According to the complaint, “[Mr.] Leonard never transferred the rights to the Leonard Logo to Nike” and claims that communications between the parties evidence that Mr. Leonard permitted Nike to use the logo for the “specific purpose of effectuating the Nike Agreement for the term of the contract.”

Mr. Leonard alleges that he continued to use the logo on non-Nike goods, including apparel and merchandise used for basketball camps, appearances and charity events, even while Nike was affixing the logo to Nike merchandise.

Mr. Leonard further alleges that “consistent with Nike’s position as a party without any ownership in the Leonard Logo, Nike refused to act several times when [Mr.] Leonard’s representatives learned that third-parties were using the Leonard Logo without authorization.”

Mr. Leonard alleges that unbeknownst to him and without consent, Nike obtained a copyright registration for the logo and falsely represented in the application that Nike had authored the logo.

Mr. Leonard informed Nike of his intent to use the logo in connection with clothing lines, footwear and on other products, but Nike has objected to such uses.

After the copyright registration was issued, Mr. Leonard filed trademark applications in the United States for the logo and for “KL2” as a word mark. Two of those applications, both for apparel, have since registered.

Mr. Leonard is no longer affiliated with Nike, and the complaint alleges that now Nike has claimed that it owns all intellectual property rights in the logo and demanded that Mr. Leonard cease and desist from his use of the logo.

The complaint further alleges that Mr. Leonard intends to use the logo in connection with apparel and footwear that he is actively developing and intends to use the logo in connection with items he plans on distributing at sports camps and charity events, as well as other products to be determined.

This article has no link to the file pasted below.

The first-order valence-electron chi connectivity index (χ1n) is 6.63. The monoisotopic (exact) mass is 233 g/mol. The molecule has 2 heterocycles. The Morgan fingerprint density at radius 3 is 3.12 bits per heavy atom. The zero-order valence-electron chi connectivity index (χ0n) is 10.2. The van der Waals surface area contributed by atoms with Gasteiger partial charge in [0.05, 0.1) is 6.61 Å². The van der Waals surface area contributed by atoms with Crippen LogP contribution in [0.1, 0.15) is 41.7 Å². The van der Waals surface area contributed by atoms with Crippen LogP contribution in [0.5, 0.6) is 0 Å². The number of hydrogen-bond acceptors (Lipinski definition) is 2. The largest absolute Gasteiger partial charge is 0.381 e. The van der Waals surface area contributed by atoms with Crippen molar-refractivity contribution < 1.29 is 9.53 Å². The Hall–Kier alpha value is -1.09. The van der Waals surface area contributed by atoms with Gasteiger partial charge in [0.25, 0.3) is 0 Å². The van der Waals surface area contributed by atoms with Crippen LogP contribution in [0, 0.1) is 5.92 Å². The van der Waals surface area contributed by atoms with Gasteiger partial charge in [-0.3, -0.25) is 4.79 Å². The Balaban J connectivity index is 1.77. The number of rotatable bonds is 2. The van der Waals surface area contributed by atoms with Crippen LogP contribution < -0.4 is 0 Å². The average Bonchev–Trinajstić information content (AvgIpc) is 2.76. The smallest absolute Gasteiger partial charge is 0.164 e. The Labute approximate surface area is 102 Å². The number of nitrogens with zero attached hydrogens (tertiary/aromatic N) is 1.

Interestingly, Mr. Leonard is now under contract with New Balance. Thus, it is no surprise that Nike wants to prevent one of its competitors from using the logo.

It will remain to be seen how Nike responds to the complaint and what the underlying agreements say as to the ownership of the logo.

Own IP
This lawsuit can serve as a lesson to luxury brands.

In today’s world, more luxury brands are entering into arrangements with celebrities, athletes and influencers to help grow their brands and reach new customers, whether the deals are in the form of a collaboration, brand ambassador, influencer, or some other type of arrangement.

Often both parties will provide input into designs and other materials that are created, and if not clearly set forth in the beginning, the ownership of intellectual property created during the relationship could be murky.

AS SUCH, we recommend that both parties consider who will own the intellectual property created in connection with these partnerships and that such issues be dealt with upfront.

While such negotiations could be awkward in the beginning when all parties are trying to get along and enter into a deal, the ramifications of such ambiguities could be damaging when the partnership ends.

Safia A. Anand is counsel at Olshan Frome Wolosky LLP, New York. Reach her at